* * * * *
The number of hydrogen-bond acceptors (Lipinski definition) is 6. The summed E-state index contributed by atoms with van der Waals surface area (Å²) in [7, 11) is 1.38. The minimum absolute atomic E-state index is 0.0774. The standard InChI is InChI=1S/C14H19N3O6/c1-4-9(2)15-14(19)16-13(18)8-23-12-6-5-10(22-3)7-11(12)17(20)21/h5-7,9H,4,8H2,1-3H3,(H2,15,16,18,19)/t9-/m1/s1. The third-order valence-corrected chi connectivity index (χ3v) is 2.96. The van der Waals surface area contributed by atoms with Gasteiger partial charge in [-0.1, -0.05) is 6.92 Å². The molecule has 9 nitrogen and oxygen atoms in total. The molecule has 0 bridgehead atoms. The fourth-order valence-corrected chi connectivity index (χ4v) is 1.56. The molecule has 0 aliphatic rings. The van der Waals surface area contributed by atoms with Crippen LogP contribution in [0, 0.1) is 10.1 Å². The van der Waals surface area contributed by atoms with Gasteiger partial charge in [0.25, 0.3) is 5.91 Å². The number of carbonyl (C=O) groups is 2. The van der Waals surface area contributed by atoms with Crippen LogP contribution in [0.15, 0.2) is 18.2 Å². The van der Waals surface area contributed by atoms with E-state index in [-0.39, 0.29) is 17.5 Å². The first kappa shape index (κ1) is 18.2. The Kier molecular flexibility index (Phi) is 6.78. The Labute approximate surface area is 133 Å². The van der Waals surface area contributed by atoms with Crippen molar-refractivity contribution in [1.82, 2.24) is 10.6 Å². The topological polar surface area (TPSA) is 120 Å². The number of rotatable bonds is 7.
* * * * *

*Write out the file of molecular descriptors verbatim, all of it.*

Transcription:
The number of hydrogen-bond acceptors (Lipinski definition) is 6. The summed E-state index contributed by atoms with van der Waals surface area (Å²) in [7, 11) is 1.38. The minimum absolute atomic E-state index is 0.0774. The standard InChI is InChI=1S/C14H19N3O6/c1-4-9(2)15-14(19)16-13(18)8-23-12-6-5-10(22-3)7-11(12)17(20)21/h5-7,9H,4,8H2,1-3H3,(H2,15,16,18,19)/t9-/m1/s1. The third-order valence-corrected chi connectivity index (χ3v) is 2.96. The van der Waals surface area contributed by atoms with Gasteiger partial charge in [-0.1, -0.05) is 6.92 Å². The molecule has 9 nitrogen and oxygen atoms in total. The molecule has 0 bridgehead atoms. The fourth-order valence-corrected chi connectivity index (χ4v) is 1.56. The molecule has 0 aliphatic rings. The van der Waals surface area contributed by atoms with Crippen LogP contribution in [0, 0.1) is 10.1 Å². The van der Waals surface area contributed by atoms with Gasteiger partial charge in [0.25, 0.3) is 5.91 Å². The number of carbonyl (C=O) groups is 2. The van der Waals surface area contributed by atoms with Crippen LogP contribution in [0.15, 0.2) is 18.2 Å². The van der Waals surface area contributed by atoms with E-state index in [-0.39, 0.29) is 17.5 Å². The first kappa shape index (κ1) is 18.2. The Kier molecular flexibility index (Phi) is 6.78. The Labute approximate surface area is 133 Å². The van der Waals surface area contributed by atoms with Crippen molar-refractivity contribution in [1.82, 2.24) is 10.6 Å². The topological polar surface area (TPSA) is 120 Å². The number of rotatable bonds is 7.